137.  “Meeting Minutes,” Ad Hoc Committee Meeting – Giant Mine, December 9, 1997, PWNHC, G-2012-026, box 1, file 8.

138.  Correspondence from Edmund Szol, Executive Vice-President and COO to Mr. Gordon Wray Chairman – NWT Water Board, “Re: Water Register NIL 2-0043,” February 26, 1998.

139.  As cited in O’Reilly, “Liability, Legacy, and Perpetual Care,” 352, footnote 39: Correspondence from Larry Connell, Manager of Environmental Services, Royal Oak Mines Inc., to Gordon Wray, Chairman, NWT Water Board, and Bob Overvold, Regional Director General, Indian and Northern Affairs Canada, February 5, 1999, NWT Water Board Public Registry N1L2-1563; For more information on the process of Water Board licensing at Giant Mine see Department of Indian Affairs and Northern Development, “Royal Oak Mines Inc.: Level I Environmental Screening: Royal Oak Mines Inc. – Giant Mine License Renewal,” sent in letter from David Livingstone, Director, Renewable Resources and Environment, Dec, 2, 1997, PWNHC, G-2013-007-015, box 2, file 7.

140.  Allan Robinson, “Losses Mount at Royal Oak,” Report on Business: Canada’s Business Newspaper, April 1, 1998.

141.  As cited in O’Reilly, “Liability, Legacy, and Perpetual Care,” 352, footnote 39: Correspondence from Larry Connell, Manager of Environmental Services, Royal Oak Mines Inc., to Gordon Wray, Chairman, NWT Water Board, and Bob Overvold, Regional Director General, Indian and Northern Affairs Canada, February 5, 1999, NWT Water Board Public Registry N1L2-1563.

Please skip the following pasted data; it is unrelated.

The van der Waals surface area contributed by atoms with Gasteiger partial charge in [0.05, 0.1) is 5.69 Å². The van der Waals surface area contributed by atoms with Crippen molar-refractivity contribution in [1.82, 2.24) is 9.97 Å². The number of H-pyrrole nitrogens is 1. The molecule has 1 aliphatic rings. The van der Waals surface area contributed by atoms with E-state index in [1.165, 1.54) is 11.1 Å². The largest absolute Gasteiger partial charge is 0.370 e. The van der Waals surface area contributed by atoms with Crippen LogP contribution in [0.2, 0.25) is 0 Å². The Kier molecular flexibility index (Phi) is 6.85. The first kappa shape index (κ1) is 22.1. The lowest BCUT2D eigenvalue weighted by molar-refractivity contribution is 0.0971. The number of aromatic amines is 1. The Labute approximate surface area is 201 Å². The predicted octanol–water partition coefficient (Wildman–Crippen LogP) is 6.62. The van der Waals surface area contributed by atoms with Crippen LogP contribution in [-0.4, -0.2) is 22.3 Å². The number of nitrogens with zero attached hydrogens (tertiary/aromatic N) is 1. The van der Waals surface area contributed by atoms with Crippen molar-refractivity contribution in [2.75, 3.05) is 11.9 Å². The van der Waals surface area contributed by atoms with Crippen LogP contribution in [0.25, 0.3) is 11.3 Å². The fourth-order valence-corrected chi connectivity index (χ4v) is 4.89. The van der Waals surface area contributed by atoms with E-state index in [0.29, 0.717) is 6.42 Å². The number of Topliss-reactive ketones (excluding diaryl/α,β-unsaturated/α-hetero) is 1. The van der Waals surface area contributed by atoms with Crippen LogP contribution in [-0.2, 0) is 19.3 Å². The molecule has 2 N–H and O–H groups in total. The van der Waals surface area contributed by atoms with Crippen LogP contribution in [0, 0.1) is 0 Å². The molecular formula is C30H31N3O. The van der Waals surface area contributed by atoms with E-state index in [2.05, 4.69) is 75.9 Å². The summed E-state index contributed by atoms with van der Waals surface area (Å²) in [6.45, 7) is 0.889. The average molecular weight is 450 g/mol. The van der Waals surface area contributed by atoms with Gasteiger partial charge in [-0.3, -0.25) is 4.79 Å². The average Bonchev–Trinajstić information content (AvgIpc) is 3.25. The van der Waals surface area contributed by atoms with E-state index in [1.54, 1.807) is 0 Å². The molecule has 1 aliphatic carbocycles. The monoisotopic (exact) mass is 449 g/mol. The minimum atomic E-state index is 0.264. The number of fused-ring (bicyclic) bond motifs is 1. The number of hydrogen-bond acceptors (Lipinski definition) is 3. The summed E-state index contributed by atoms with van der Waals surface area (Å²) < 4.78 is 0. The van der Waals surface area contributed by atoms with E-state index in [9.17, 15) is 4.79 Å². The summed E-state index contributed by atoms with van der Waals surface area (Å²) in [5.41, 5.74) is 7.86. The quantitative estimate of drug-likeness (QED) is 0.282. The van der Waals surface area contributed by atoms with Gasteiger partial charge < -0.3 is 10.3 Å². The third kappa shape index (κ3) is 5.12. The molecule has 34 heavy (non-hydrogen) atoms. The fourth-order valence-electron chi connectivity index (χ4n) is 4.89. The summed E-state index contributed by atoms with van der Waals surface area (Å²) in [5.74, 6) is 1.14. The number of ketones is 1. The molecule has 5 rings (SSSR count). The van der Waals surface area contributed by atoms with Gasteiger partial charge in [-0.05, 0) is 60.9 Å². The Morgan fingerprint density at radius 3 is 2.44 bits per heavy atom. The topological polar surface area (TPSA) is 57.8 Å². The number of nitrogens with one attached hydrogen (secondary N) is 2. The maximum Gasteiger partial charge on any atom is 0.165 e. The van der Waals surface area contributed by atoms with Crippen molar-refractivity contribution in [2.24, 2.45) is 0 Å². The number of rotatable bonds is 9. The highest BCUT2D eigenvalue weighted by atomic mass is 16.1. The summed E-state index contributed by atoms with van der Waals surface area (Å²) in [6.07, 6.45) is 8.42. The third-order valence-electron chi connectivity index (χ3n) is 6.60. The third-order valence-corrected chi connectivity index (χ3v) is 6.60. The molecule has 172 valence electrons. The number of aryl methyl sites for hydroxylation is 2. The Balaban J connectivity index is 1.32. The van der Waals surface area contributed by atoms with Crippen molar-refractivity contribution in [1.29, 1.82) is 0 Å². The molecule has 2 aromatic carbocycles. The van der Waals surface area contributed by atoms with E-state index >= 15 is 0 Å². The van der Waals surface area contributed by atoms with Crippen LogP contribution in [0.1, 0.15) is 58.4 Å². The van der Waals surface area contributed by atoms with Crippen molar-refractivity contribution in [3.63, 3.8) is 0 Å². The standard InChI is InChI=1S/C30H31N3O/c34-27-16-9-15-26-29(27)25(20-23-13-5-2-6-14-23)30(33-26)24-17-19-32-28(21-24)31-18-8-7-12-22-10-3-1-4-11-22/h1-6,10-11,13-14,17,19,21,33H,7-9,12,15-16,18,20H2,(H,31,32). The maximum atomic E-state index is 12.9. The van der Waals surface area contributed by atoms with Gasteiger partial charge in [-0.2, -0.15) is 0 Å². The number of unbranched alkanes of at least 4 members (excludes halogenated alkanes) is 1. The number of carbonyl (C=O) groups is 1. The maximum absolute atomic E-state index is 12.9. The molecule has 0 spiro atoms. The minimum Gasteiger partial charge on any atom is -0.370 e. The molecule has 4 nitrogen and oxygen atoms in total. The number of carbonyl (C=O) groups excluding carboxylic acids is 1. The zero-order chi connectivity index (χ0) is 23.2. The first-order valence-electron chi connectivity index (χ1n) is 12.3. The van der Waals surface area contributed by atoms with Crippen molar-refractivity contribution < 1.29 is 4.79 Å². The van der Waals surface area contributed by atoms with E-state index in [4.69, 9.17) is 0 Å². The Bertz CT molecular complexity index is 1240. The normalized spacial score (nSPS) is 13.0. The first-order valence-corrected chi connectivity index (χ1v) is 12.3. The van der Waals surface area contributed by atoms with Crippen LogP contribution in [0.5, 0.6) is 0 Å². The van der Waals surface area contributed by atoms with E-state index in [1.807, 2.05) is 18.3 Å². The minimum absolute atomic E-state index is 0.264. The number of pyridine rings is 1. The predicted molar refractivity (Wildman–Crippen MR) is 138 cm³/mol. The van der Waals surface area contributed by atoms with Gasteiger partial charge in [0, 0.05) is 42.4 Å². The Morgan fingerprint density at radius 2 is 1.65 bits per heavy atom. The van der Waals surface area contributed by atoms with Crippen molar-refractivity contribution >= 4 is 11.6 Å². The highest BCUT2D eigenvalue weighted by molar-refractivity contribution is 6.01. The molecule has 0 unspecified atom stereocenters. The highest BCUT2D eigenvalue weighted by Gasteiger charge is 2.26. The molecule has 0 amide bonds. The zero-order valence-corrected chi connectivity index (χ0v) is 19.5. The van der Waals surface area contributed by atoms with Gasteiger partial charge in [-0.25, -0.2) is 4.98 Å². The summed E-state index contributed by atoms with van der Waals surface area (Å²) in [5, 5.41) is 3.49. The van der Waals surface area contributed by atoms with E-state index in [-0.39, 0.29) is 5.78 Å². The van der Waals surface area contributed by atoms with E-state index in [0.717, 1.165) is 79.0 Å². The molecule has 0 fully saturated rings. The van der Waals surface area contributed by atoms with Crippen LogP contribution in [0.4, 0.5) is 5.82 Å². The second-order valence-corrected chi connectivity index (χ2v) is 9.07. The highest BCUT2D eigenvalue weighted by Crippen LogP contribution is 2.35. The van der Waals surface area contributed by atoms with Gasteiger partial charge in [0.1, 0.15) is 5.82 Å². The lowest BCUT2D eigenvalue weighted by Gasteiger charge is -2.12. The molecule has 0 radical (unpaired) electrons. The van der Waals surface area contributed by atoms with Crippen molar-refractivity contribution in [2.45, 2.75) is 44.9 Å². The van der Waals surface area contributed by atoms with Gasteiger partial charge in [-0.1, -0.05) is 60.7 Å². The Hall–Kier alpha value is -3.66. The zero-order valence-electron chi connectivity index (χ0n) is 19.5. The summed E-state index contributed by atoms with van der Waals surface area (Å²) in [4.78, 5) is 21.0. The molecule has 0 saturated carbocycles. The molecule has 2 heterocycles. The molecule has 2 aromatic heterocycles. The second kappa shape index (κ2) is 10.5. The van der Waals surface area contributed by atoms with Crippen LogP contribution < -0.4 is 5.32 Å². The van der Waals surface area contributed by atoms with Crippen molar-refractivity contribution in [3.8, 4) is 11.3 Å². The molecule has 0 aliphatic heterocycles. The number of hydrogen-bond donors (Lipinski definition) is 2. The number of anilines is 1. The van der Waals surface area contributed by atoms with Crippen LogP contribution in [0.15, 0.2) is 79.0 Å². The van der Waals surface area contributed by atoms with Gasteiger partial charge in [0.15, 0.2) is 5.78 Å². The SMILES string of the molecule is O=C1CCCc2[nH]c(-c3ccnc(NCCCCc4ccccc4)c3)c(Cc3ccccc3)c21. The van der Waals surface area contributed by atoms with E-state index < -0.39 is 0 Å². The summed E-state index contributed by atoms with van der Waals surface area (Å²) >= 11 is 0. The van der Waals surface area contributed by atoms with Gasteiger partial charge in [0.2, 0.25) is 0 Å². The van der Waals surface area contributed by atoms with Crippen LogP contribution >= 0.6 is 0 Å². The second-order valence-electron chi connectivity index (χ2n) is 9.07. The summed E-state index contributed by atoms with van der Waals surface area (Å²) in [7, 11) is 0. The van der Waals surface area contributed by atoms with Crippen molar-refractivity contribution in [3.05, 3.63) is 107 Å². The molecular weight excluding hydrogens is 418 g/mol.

142.  Allan Robinson, “Losses Mount at Royal Oak.”.

143.  Anne Marie Jennings, “Giant Gets a break,” Yellowknifer, April 1, 1998; Department of Resources, Wildlife, and Economic Development, “Communications Plan: GNWT Exploration and Development Assistance to Royal Oak Giant Mine,” October 10, 1998, O’Reilly Files; O’Reilly, “Liability, Legacy, and Perpetual Care, 351, endnote 35: “Royal Oak Receives Subsidy, NWT Approves $1.5 Million, City Gives Additional Dollars,” Yellowknifer, October 2, 1998, A2.

144.  Ibid.

145.  O’Reilly, “Liability, Legacy, and Perpetual Care, 353, footnote 43: Dane Gibson, “Cashless Mine Owes Big, Royal Oak Yellowknife Creditors Holding Their Breath on Getting What’s Owed,” Yellowknifer, May 7, 1999.

146.  Ibid.

147.  Just as political scientist Robert Gibson described (Gibson, “We Just Don’t Know,” 162–170).

148.  CBC News North, “Feds Award Multimillion Dollar Contract to U.S. Company for Giant Mine Cleanup,” February 20, 2018, accessed October 30, 2020,

149.  See Katheryn Harrison, Passing the Buck.

150.  See Nash, Inescapable Ecologies; Langston, “Precaution and the History of Endocrine Disruptors”; Sellers, Hazards of the Job; Vogel, “From ‘the Dose Makes the Poison.”

151.  See Gibson, “We Just Don’t Know.”

152.  See Nash, Inescapable Ecologies, 1994; Gibson, “We Just Don’t Know.” Boudia, “Managing Scientific Risk and Political Uncertainty.”

153.  Kate Kyle, “Toenails, Saliva and Urine Could Answer Questions about Giant Mine’s Toxic Legacy,” CBC North, November 07, 2017; Health Effects Monitoring Program in Yellowknife, Ndilo, and Dettah, accessed July 4, 2019,